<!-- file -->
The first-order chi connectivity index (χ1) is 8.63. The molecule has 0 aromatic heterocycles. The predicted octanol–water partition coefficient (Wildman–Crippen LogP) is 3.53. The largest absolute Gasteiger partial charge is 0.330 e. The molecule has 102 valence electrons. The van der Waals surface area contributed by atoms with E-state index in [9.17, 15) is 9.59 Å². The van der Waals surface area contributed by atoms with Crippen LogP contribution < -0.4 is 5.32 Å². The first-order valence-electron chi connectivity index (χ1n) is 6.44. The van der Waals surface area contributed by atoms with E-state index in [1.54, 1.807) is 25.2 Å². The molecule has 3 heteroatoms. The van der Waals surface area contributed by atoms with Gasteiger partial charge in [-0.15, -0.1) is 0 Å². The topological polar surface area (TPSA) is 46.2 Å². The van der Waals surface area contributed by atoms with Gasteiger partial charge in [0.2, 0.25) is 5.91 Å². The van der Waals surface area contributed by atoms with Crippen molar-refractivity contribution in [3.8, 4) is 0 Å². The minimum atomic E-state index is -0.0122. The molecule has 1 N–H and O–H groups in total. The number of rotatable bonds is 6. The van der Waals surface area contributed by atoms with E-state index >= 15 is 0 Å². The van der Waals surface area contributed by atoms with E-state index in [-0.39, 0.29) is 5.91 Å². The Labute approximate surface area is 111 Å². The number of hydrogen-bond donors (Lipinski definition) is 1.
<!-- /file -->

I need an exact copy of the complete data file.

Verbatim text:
The first-order chi connectivity index (χ1) is 8.63. The molecule has 0 aromatic heterocycles. The predicted octanol–water partition coefficient (Wildman–Crippen LogP) is 3.53. The largest absolute Gasteiger partial charge is 0.330 e. The molecule has 102 valence electrons. The van der Waals surface area contributed by atoms with E-state index in [9.17, 15) is 9.59 Å². The van der Waals surface area contributed by atoms with Crippen LogP contribution < -0.4 is 5.32 Å². The first-order valence-electron chi connectivity index (χ1n) is 6.44. The van der Waals surface area contributed by atoms with E-state index in [1.54, 1.807) is 25.2 Å². The molecule has 3 heteroatoms. The van der Waals surface area contributed by atoms with Gasteiger partial charge in [-0.15, -0.1) is 0 Å². The topological polar surface area (TPSA) is 46.2 Å². The van der Waals surface area contributed by atoms with Gasteiger partial charge in [0.2, 0.25) is 5.91 Å². The van der Waals surface area contributed by atoms with Crippen molar-refractivity contribution in [3.8, 4) is 0 Å². The minimum atomic E-state index is -0.0122. The molecule has 1 N–H and O–H groups in total. The number of rotatable bonds is 6. The van der Waals surface area contributed by atoms with E-state index >= 15 is 0 Å². The van der Waals surface area contributed by atoms with E-state index in [-0.39, 0.29) is 5.91 Å². The Labute approximate surface area is 111 Å². The number of hydrogen-bond donors (Lipinski definition) is 1.